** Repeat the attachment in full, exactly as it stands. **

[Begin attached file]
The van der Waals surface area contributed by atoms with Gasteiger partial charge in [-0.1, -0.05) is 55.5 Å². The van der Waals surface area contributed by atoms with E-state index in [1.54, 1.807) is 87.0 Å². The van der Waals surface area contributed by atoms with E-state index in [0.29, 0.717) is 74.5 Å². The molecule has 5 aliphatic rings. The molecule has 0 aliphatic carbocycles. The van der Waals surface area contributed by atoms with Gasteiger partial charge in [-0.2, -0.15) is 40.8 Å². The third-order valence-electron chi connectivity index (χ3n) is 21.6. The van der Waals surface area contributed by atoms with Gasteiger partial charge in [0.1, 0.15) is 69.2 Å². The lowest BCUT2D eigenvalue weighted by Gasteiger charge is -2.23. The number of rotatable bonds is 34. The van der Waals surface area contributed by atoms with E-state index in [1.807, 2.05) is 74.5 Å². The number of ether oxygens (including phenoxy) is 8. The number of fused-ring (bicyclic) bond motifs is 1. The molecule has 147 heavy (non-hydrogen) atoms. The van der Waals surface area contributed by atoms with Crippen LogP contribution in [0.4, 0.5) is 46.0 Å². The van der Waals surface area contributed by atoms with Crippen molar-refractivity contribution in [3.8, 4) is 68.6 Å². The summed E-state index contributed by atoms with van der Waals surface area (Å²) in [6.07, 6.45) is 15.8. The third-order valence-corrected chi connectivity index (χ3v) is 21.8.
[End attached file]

The van der Waals surface area contributed by atoms with Gasteiger partial charge in [-0.1, -0.05) is 55.5 Å². The van der Waals surface area contributed by atoms with E-state index in [1.54, 1.807) is 87.0 Å². The van der Waals surface area contributed by atoms with E-state index in [0.29, 0.717) is 74.5 Å². The molecule has 5 aliphatic rings. The molecule has 0 aliphatic carbocycles. The van der Waals surface area contributed by atoms with Gasteiger partial charge in [-0.2, -0.15) is 40.8 Å². The third-order valence-electron chi connectivity index (χ3n) is 21.6. The van der Waals surface area contributed by atoms with Gasteiger partial charge in [0.1, 0.15) is 69.2 Å². The lowest BCUT2D eigenvalue weighted by Gasteiger charge is -2.23. The number of rotatable bonds is 34. The van der Waals surface area contributed by atoms with E-state index in [1.807, 2.05) is 74.5 Å². The number of ether oxygens (including phenoxy) is 8. The number of fused-ring (bicyclic) bond motifs is 1. The molecule has 147 heavy (non-hydrogen) atoms. The van der Waals surface area contributed by atoms with Crippen LogP contribution in [0.4, 0.5) is 46.0 Å². The van der Waals surface area contributed by atoms with Crippen molar-refractivity contribution in [3.8, 4) is 68.6 Å². The summed E-state index contributed by atoms with van der Waals surface area (Å²) in [6.07, 6.45) is 15.8. The third-order valence-corrected chi connectivity index (χ3v) is 21.8.